at OM’s multi-boutique
HIGH STAFF TURNOVER in the asset management industry is nothing new. It’s that type of business. But when two senior portfolio managers are among recent resignations following the implementation of a new business model partly designed to retain key staff, there could be a problem.
Old Mutual Investment Group SA (Omigsa) appears to be facing that dilemma. And under its new “multi-boutique investment house” structure, being a major part of listed Old Mutual SA isn’t helping either. Most asset managers – particularly the small, independently owned boutiques – don’t want to be part of a listed group, saying relentless focus on quarterly performance interferes with longer-term investment goals.
The resignations of senior portfolio manager and Omigsa veteran Alwyn van der Merwe and Arno Lawrenz, head of fixed income investments, come as a blow to the asset manager. Both are officially working off notice periods with Omig-
sa, so there’s a sort of soft gag in place.
However, both have already left Omigsa: Van der Merwe starts at Sanlam Investment Management at the beginning of May, and industry insiders say Lawrenz plans to launch his own specialist fixed income asset management company, Atlantic Capital, towards mid-year.
Earlier this year newly renamed Omigsa, SA’s largest investment house, decided to split the business into 12 different investment “boutiques”. That was a bold move for an established asset manager, and included changes to the fee structure to align manager income with performance and an attempt to give managers more independent control over the funds they run and their investment decisions.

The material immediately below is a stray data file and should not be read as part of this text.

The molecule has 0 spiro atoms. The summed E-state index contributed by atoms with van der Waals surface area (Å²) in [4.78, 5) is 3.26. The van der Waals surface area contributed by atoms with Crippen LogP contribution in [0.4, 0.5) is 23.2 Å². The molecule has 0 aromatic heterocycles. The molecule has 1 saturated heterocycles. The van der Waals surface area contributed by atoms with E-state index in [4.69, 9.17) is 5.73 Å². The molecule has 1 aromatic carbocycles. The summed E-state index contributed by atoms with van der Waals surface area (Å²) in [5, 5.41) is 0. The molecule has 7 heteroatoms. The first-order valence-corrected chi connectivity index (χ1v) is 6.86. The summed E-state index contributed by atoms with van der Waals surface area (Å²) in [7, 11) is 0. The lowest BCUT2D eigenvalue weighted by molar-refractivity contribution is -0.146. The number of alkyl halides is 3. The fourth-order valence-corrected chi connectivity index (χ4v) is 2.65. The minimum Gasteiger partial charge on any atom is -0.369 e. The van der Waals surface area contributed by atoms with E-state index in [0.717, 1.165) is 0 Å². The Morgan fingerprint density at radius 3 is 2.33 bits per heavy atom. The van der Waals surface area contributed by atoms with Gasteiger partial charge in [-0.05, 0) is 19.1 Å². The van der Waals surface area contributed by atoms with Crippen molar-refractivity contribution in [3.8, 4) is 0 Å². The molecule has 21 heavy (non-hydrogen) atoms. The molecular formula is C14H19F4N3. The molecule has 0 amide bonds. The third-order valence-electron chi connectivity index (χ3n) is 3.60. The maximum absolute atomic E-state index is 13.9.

The new model is now being put to the test and there are casualties. Thabo Dloti, CEO of Omigsa, says he’s concerned but still believes in the longer-term benefits of the new model. “None of the resignations has been well received, especially as we changed our business model to keep staff. But I don’t believe it’s the model; we’re going through a big cultural change compared to the stability the old Omam (Old Mutual Asset Managers), we’re asking our staff to do more than under the old system and some people might not be prepared to take the risk they have to for the commensurate reward.”
That’s one way of looking at it. However, it doesn’t fully explain all the resignations. The general expertise flow in the industry has been from the larger established houses to small boutiques or start-ups, which entail a lot more risk for the individuals concerned.
Lawrenz, widely regarded as one of the industry’s top fixed investment professionals, will apparently be the major shareholder in his new company, which implies he’ll be putting a lot of his personal capital into the business.
Late last year Douw Steenekamp, head of equity research at Omigsa and manager of the Old Mutual High Yield Opportunity Fund, left to join Rowan Williams-Short’s new start-up asset manager, Orthogonal Investments.
This would also entail more risk, even more than under Omigsa’s new model. So, risk aside, perhaps the multi-boutique model isn’t offering some managers as much independence and control as they’d like.
Would Dloti consider changing the model? “From the outside, the market’s point of view, people see the resignations. But I’m encouraged by what I see internally. Clients are happier and the fund managers are spending more time with them. I can see the long-term benefits of this cultural change, I believe we’re on the right path.”
Dloti accepts as “fair comment” that Omigsa’s new fixed income boutique might not be clearly defined, but says it’s only round one. “Round two is still to come. We’ll look at changes in that boutique.”
But the pressure of being part of a listed group remains. Independent asset managers such as Frater make it clear they feel asset managers shouldn’t be listed, arguing quarterly performance reviews and the pressure to produce profits within the timeframe of a financial year are not conducive to long-term investing.
If anything, perhaps Omigsa should adjust its model to try and offer fund managers more true independence and ownership – and, if necessary, put up with periods of underperformance if longer-term returns justify it.
New model won’t suit everyone. Thabo Dloti